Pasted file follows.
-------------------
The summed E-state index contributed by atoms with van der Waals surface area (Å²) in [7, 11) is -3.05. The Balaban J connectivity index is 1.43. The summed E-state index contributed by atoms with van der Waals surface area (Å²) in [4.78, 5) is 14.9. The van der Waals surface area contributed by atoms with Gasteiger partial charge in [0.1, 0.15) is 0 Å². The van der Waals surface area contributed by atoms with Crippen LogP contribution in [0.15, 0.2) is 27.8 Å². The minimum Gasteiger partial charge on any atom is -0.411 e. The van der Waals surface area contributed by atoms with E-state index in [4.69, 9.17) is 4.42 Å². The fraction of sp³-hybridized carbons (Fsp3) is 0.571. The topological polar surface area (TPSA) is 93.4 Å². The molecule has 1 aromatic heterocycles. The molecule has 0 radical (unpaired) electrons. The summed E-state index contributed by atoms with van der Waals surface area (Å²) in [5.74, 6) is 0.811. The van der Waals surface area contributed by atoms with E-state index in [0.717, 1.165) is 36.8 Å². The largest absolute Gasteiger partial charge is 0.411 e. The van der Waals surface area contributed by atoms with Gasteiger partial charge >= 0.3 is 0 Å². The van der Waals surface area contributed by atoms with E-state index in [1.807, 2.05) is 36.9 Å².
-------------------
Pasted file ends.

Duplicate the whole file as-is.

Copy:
The summed E-state index contributed by atoms with van der Waals surface area (Å²) in [7, 11) is -3.05. The Balaban J connectivity index is 1.43. The summed E-state index contributed by atoms with van der Waals surface area (Å²) in [4.78, 5) is 14.9. The van der Waals surface area contributed by atoms with Gasteiger partial charge in [0.1, 0.15) is 0 Å². The van der Waals surface area contributed by atoms with Crippen LogP contribution in [0.15, 0.2) is 27.8 Å². The minimum Gasteiger partial charge on any atom is -0.411 e. The van der Waals surface area contributed by atoms with E-state index in [4.69, 9.17) is 4.42 Å². The fraction of sp³-hybridized carbons (Fsp3) is 0.571. The topological polar surface area (TPSA) is 93.4 Å². The molecule has 1 aromatic heterocycles. The molecule has 0 radical (unpaired) electrons. The summed E-state index contributed by atoms with van der Waals surface area (Å²) in [5.74, 6) is 0.811. The van der Waals surface area contributed by atoms with E-state index in [0.717, 1.165) is 36.8 Å². The largest absolute Gasteiger partial charge is 0.411 e. The van der Waals surface area contributed by atoms with Gasteiger partial charge >= 0.3 is 0 Å². The van der Waals surface area contributed by atoms with E-state index in [1.807, 2.05) is 36.9 Å².